Alan Twigg’s tribute to Rudolf Vrba

Rudolf Vrba, who escaped Auschwitz and co-authored a report saving 200,000 lives, remains unrecognized in Vancouver despite his significant historical impact. Alan Twigg (l.) seeks to change this.” FULL STORY


#15 Drought and Dreadnoughtus

September 07th, 2014

Hi, darlin’.

Not a lot to report. Today it’s lovely in Tahsis, not blistering hot, pleasant little breeze wafting the leaves on the trees.

Just saying goodbye to another summer. Those who claim to know are saying it was the hottest summer here on record. And dry. A friend of mine gave me a perfect description—said walking on her lawn sounded like walking on corn flakes.

I don’t have a “lawn.” Oh, there’s a patch of grass out in front, and I keep it cut short in my on-going and doomed attempt to counter the slug invasion. Nobody would call it a “lawn”.  In hot dry weather I let it go brown, I don’t water it at all, that way nobody has to bother themselves mowing or weed-whacking it.

My figs came ripe and my next-door neighbour has been a true stalwart and eats them for me. They’re much too sweet for me, they make the inside of my mouth pucker and my throat tighten.

Me and my fig tree… it’s just another example of how my best ideas bite me in the butt.  Years ago my cousin’s neighbour gave me this ittybitty rooted treeling which I brought back to Tahsis and planted in the side yard.  Pretty much every year we get a couple of weeks of false spring, with warm weather and sunshine and all the things we don’t get all winter.  And the fig tree sprang to life and… even made ittybitty baby figlets.

Then false spring took her deceptive self somewhere else and we were back to ugly, ugly, cold driving rain and a wind that can destroy picket fences and the poor little fig tree got blasted, the baby figs all died and… and I got this bright idea to dig ‘er up and put her in the greenhouse. After all, she wasn’t very big. She has done gloriously well in there.

If I don’t do something she’ll lift the roof off the greenhouse.  As it is I am having a slight degree of difficulty getting in the door.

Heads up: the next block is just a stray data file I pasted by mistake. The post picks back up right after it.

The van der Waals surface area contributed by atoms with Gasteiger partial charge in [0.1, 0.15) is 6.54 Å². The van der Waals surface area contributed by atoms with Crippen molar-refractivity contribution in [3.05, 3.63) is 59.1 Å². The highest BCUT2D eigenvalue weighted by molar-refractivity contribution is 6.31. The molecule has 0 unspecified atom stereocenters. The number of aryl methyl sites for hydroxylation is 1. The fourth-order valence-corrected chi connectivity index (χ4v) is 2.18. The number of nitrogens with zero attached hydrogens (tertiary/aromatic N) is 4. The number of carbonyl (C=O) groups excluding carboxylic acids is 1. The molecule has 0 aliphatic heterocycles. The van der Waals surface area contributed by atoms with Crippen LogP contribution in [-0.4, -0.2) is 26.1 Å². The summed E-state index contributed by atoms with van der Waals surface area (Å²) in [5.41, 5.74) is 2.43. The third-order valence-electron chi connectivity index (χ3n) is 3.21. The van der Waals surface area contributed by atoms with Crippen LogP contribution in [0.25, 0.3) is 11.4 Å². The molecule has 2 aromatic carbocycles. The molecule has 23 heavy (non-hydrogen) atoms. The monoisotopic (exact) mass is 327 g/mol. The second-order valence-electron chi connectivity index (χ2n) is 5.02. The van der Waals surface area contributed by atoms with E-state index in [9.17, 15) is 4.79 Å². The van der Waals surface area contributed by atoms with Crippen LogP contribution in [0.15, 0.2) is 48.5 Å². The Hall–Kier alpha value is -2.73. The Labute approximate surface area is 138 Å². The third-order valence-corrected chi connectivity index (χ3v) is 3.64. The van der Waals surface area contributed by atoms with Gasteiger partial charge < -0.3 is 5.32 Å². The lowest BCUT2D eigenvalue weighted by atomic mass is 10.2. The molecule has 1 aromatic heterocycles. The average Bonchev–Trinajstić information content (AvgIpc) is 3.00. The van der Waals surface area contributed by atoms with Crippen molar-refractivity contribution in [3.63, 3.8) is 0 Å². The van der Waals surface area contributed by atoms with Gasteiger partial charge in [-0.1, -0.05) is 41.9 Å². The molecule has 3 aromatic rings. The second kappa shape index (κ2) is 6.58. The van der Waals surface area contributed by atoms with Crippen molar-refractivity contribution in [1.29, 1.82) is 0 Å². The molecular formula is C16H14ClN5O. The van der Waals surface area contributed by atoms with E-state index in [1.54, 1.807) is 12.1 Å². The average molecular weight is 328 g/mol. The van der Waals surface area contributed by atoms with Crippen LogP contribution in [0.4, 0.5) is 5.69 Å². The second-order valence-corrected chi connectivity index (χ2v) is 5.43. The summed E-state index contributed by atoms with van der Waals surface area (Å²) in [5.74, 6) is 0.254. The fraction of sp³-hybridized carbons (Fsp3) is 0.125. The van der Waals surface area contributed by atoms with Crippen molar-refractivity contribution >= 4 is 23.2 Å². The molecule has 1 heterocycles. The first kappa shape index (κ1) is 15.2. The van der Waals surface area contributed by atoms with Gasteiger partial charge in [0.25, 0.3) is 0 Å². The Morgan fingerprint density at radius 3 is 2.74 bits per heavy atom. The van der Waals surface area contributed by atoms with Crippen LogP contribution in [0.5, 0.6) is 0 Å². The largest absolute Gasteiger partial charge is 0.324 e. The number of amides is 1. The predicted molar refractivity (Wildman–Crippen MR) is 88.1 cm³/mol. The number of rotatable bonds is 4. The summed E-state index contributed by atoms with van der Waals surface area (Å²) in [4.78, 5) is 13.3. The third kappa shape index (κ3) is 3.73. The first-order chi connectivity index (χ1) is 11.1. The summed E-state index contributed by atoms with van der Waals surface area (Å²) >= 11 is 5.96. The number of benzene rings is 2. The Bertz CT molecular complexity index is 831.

Meanwhile our local Seniors Society has found a great way to get people out to monthly meetings. They hold a pot luck supper before it’s time to get down to business. But the Seniors are meeting in a large room in the unused portion of our local school. I didn’t go to last night’s pot luck. To me, and some others, the entire school property is “hot.” Until this debacle the government has inflicted on all of us is settled, the school property will remain hot.

What else? Well, today, as I wandered through the various news outlets which arrive in my e-mail, I read an article about an archeological find in Argentina. They’ve decided to call it Dreadnoughtus.

They’ve found an almost complete skeleton of Dreadnoughtus in Patagonia and are busy chipping the rock away from the bones so they can re-assemble the skeleton. So far it’s 85 feet long, 30 feet tall, and they estimate it weighed 130,000 pounds.

What’s more, they claim they can tell from the joints that Dreadnoughtus was a juvenile and was still growing. The archeologists say it ate grass, leaves and small trees. That’s something like half the size and weight of a great blue whale.

What was that Robertson Davies novel called? World of Wonders? Well, I never read it. But the title rings true. We live in a world of wonders—good and bad, large and small.

Anne Cameron grows pussywillows on the western edge of Vancouver Island. She received the George Woodcock Lifetime Achievement Award for an outstanding literary career in British Columbia in 2010. Her 23 books include Daughters of Copper Woman, the bestselling work of fiction ever written about B.C. and published from within B.C. She has banished herself to Tahsis, a small town not far from Friendly Cove where the shenanigans called British Columbia all began.

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